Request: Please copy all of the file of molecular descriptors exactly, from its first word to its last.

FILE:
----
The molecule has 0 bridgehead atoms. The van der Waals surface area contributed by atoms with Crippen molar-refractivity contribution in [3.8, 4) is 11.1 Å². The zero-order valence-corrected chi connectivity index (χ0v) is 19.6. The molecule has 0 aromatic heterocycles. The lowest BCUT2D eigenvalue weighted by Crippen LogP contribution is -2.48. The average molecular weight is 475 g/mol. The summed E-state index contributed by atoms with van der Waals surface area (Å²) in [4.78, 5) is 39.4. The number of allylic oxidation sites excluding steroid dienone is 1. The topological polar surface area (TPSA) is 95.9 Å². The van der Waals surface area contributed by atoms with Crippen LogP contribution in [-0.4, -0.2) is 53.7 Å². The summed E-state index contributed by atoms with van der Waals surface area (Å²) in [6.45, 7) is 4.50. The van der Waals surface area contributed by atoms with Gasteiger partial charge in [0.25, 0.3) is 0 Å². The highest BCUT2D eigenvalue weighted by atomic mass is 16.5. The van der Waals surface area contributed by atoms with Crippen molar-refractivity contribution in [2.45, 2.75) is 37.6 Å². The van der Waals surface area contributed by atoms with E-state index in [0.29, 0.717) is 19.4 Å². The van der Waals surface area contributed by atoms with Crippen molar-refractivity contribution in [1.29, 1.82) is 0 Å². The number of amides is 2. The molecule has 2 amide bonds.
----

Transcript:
The molecule has 0 bridgehead atoms. The van der Waals surface area contributed by atoms with Crippen molar-refractivity contribution in [3.8, 4) is 11.1 Å². The zero-order valence-corrected chi connectivity index (χ0v) is 19.6. The molecule has 0 aromatic heterocycles. The lowest BCUT2D eigenvalue weighted by Crippen LogP contribution is -2.48. The average molecular weight is 475 g/mol. The summed E-state index contributed by atoms with van der Waals surface area (Å²) in [4.78, 5) is 39.4. The number of allylic oxidation sites excluding steroid dienone is 1. The topological polar surface area (TPSA) is 95.9 Å². The van der Waals surface area contributed by atoms with Crippen LogP contribution in [-0.4, -0.2) is 53.7 Å². The summed E-state index contributed by atoms with van der Waals surface area (Å²) in [6.45, 7) is 4.50. The van der Waals surface area contributed by atoms with Gasteiger partial charge in [0.25, 0.3) is 0 Å². The highest BCUT2D eigenvalue weighted by atomic mass is 16.5. The van der Waals surface area contributed by atoms with Crippen molar-refractivity contribution in [2.45, 2.75) is 37.6 Å². The van der Waals surface area contributed by atoms with E-state index in [0.29, 0.717) is 19.4 Å². The van der Waals surface area contributed by atoms with Crippen molar-refractivity contribution in [1.29, 1.82) is 0 Å². The number of amides is 2. The molecule has 2 amide bonds.